Fire risk assessment tends to be a bit more specialised particularly when you are looking at hi-flam situations like petro-chemical complexes, or munitions dumps.
To give a simple example, ask someone the "likely outcome" of a fire and 90% will say death.
It isn't, of course, but cuts and bruises and distress as people get out of the building.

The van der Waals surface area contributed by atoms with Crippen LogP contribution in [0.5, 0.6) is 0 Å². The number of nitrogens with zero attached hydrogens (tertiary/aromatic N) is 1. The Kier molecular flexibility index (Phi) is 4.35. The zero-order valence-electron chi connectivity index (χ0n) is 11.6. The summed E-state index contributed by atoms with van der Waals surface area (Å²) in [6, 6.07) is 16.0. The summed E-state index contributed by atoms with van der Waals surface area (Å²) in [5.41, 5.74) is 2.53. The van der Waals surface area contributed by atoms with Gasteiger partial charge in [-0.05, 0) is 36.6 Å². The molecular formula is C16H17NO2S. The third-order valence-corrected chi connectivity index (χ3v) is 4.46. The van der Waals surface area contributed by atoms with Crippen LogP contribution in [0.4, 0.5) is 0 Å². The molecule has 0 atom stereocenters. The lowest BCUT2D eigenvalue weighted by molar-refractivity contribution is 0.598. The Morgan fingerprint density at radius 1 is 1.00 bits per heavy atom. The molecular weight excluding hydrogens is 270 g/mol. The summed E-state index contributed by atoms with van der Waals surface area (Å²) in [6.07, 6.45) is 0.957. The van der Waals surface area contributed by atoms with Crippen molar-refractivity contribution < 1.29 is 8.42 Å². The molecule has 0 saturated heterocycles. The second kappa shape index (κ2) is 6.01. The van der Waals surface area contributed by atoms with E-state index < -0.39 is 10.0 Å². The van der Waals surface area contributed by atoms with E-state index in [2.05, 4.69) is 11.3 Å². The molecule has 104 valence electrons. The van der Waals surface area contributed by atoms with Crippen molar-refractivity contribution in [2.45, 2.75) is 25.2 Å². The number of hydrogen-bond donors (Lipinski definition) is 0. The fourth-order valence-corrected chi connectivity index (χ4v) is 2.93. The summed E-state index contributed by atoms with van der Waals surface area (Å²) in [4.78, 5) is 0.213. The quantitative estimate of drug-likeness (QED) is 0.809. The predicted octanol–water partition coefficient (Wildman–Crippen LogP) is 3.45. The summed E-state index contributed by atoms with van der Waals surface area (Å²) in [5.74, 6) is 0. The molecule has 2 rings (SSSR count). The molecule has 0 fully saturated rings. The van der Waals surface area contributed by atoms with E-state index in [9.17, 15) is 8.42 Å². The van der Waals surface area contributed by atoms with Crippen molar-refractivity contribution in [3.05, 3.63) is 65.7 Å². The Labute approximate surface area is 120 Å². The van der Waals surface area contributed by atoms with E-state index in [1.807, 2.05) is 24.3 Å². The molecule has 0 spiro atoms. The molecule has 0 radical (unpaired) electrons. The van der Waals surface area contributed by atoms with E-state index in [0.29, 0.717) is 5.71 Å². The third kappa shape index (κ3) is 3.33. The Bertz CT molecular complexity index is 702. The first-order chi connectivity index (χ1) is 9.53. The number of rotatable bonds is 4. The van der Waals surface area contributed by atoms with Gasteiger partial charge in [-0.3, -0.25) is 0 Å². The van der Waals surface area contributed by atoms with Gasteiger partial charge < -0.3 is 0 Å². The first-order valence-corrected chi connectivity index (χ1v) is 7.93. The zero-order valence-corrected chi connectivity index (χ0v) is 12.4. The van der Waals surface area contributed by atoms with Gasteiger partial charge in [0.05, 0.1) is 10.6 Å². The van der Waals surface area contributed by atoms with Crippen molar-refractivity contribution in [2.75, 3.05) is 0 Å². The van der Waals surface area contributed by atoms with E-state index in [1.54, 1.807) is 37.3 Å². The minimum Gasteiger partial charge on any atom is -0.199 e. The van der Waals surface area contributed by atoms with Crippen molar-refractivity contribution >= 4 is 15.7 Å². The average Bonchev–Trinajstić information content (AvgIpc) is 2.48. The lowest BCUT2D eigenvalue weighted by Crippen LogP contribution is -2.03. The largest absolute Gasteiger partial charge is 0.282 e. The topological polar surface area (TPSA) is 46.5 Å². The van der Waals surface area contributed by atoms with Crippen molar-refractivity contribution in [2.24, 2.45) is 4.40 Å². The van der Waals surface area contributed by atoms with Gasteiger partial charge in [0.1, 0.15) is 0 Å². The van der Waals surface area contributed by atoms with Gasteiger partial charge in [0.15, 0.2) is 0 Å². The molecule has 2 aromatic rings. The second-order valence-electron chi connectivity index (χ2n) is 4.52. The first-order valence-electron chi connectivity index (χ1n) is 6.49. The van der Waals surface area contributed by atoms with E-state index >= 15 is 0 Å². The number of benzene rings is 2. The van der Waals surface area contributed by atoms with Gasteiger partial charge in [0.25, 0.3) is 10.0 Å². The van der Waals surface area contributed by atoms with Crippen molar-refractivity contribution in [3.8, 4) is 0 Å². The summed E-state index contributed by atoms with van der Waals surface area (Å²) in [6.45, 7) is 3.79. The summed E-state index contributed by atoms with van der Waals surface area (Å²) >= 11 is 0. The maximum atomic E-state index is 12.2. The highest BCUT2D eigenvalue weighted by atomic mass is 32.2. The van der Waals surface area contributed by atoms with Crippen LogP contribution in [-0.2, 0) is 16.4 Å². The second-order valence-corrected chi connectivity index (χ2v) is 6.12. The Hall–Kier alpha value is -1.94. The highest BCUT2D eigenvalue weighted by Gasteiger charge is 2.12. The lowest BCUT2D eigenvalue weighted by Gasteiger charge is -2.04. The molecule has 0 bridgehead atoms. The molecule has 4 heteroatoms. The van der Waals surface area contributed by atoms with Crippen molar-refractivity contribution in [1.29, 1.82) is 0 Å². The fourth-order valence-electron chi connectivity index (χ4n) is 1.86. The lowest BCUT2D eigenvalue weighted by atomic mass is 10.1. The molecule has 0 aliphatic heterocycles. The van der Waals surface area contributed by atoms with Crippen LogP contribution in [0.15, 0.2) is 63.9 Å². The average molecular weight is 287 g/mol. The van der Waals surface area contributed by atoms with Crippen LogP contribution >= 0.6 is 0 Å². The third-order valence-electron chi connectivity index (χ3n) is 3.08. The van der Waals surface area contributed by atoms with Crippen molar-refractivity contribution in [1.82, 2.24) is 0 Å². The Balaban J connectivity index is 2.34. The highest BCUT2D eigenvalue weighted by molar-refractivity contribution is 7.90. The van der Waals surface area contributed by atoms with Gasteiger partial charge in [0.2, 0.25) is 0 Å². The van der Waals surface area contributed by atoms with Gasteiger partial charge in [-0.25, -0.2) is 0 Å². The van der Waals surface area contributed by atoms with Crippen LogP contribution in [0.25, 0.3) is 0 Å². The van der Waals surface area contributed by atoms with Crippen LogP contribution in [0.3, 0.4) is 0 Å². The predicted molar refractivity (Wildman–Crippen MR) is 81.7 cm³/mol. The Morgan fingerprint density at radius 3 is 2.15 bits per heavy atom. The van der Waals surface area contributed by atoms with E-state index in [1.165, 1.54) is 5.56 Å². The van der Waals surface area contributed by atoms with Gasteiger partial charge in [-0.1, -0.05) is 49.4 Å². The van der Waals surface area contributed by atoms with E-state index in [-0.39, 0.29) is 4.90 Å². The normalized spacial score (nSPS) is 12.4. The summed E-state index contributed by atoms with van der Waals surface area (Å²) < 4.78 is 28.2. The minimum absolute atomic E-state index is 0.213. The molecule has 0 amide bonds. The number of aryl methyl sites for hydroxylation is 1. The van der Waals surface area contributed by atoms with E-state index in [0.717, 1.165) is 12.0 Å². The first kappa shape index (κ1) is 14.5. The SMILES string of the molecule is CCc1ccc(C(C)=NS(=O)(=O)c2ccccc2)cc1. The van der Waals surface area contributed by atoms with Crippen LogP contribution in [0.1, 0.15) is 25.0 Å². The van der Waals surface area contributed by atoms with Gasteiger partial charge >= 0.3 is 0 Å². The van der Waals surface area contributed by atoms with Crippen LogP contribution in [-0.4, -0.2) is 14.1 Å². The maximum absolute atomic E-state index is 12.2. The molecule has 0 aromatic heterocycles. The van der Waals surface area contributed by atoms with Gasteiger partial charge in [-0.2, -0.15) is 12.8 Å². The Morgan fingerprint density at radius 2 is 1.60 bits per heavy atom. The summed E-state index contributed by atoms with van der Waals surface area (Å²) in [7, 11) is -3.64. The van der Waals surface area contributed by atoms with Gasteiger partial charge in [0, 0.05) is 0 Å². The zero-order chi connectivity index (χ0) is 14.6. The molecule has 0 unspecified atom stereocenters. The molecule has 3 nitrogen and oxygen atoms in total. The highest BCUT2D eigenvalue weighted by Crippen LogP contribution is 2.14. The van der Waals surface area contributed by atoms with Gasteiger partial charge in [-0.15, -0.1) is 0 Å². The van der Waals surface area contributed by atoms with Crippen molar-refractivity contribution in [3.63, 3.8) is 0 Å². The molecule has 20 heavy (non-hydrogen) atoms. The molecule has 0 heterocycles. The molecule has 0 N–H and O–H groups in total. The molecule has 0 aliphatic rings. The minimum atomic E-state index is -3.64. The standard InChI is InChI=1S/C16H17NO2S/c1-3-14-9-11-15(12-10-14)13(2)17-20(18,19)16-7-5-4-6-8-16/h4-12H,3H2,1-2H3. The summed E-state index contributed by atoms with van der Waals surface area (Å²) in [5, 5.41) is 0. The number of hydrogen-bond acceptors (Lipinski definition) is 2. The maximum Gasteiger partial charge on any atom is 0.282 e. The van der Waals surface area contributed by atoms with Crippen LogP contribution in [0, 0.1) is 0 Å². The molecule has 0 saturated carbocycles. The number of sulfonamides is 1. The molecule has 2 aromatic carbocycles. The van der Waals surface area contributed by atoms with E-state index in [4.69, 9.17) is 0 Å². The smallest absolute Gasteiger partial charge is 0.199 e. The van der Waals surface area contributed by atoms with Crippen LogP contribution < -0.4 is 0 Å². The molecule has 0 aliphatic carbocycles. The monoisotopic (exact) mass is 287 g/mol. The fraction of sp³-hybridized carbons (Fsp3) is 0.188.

One of the hairiest moments of a blameless life was standing under a ten litres per second drencher at 2.00 am on a February morning (I was in my PJs with a raincoat over the top, for Heaven's sake!)trying to undo the multiple locks of a nuclear storage facility while the fire alarm was ringing itself off the wall!
I don't think pneumonia had bee considered as a possible outcome!